Polanski also makes great use of the soundtrack. A discordant jazz score jangles the nerves in key scenes. Even more powerful, sounds constantly intrude from off-screen and from just outside the apartment. I think the effect is lost a bit on DVD, but ultimately it's the key to creating and maintaining the film's frantic claustrophobia. Occasional evidence of the outside world provides the contrast needed to remind us of just how isolated, how alone, how vulnerable Carol is.

That being said, the film runs out of energy when we see one surreal paranoid hallucination too many. Enough with the cracked walls and skulking rapists already. But just when Polanski seems like he's about to run out of things for poor Carol to do all by herself, the outside world intrudes once again and reinvigorates the story. First Colin and then the landlord drop by to visit, each for his own reasons (though in Carol's mind, there's only one reason.) They chose not to heed my prior warning: DO NOT ENTER. But don't worry. They'll learn their lessons. The ending is quite satisfying, especially since Polanski doesn't take the easy way out by pulling the rug out from under the audience.


The film is presented in its proper 1.66:1 aspect ratio. The transfer is very good but perhaps not in the very top tier of Criterion efforts. The graininess of the black and white photography is well preserved, but the contrast isn't as sharp on, say, "Last Year at Marienbad," another black and white film. Still, I'm splitting hairs. There's nothing to complain about here.

Criterion has also released "Repulsion" on Blu-Ray and, as you would expect, the image is much richer.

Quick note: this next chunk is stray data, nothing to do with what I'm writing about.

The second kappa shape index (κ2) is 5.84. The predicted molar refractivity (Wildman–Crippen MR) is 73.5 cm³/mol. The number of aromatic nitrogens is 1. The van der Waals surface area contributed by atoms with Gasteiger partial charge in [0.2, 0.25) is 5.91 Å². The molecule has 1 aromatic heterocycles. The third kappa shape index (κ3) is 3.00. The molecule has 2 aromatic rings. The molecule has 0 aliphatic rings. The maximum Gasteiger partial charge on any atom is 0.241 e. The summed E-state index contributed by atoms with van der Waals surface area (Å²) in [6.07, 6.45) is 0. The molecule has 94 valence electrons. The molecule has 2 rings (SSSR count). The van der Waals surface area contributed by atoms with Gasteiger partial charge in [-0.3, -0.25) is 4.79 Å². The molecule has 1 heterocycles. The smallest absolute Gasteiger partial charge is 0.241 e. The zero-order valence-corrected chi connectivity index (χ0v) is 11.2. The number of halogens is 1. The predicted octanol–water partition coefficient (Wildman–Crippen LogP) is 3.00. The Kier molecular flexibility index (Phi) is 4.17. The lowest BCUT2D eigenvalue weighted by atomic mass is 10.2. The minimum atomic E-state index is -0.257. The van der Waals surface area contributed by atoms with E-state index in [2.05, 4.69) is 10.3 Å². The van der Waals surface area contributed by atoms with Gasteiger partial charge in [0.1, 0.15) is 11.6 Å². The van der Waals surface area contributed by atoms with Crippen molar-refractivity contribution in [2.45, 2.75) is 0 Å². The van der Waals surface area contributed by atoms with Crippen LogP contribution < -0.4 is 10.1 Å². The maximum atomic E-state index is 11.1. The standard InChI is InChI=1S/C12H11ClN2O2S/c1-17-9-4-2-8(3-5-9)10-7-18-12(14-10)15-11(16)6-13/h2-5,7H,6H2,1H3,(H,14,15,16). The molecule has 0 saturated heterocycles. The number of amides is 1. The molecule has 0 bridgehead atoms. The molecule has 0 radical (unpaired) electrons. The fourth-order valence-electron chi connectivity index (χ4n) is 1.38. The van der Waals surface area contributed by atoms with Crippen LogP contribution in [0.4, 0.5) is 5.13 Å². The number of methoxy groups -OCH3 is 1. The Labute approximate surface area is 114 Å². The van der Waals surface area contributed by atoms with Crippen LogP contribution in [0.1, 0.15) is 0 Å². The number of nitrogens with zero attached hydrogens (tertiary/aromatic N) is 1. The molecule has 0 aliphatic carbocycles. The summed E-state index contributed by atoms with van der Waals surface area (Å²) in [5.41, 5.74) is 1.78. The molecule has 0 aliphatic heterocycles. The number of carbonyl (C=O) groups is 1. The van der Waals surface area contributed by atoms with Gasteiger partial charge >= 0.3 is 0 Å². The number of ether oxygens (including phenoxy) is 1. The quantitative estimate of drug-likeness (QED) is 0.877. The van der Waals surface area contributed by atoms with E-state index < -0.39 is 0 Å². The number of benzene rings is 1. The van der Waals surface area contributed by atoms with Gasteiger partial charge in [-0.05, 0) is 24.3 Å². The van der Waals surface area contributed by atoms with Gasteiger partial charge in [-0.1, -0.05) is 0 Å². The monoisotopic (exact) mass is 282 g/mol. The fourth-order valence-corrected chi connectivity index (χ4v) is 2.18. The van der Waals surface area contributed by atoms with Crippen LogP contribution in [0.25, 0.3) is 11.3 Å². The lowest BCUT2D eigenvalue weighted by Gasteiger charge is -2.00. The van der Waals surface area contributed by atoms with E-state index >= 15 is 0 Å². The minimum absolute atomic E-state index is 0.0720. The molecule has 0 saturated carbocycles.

The DVD is presented in Dolby Digital Mono. The soundtrack is clean. I felt some of the off-screen sound effects, so crucial to the power of the film, were mixed a bit too low. This may well be precisely the way the sound was originally mixed for the theaters, but there were times when I was glad I had the subtitles turned out because they indicated sound effects (Pigeons Cooing) that I couldn't hear unless I dialed up the volume louder than I'm accustomed to.


The commentary by Polanski and Deneuve was originally recorded for Criterion in 1994, presumably for a laser disc release.

In addition to the commentary, there are two extras.

The 2003 documentary "British Horror Film" (24 min.) is produced by Blue Underground UK. It includes interviews w/ Polanski, cinematographer Gil Taylor, production designer Seamus Flannery, producer Gene Gutowski, and executive producer Tony Tenser.

On-set footage of Polanski and Deneuve at work is also included. Directed by Claude Chaboud, it originally aired as a segment on the Oct 24, 1964 episode of French TV show "Grand écran."

Two theatrical trailers round out the collection.

The slim insert booklet includes an essay by Bill Horrigan.


Polanski certainly liked to trap his protagonists in oppressive, shadowy old buildings. The claustrophobia of "Repulsion" is on full display in "Rosemary's Baby" (1968) and "The Tenant" (1976). Both are, in my opinion, better films though I know most people would disagree. Regardless, "Repulsion" makes great use of its cramped set and it's amazing to stare back at this beautiful young actress named Catherine Deneuve just at the start of a unique and enduring career.

Criterion has also released "Repulsion" on Blu-Ray which we have reviewed here. Since the two cost the same, Blu-Ray consumers have an easy choice on their hands.


Film Value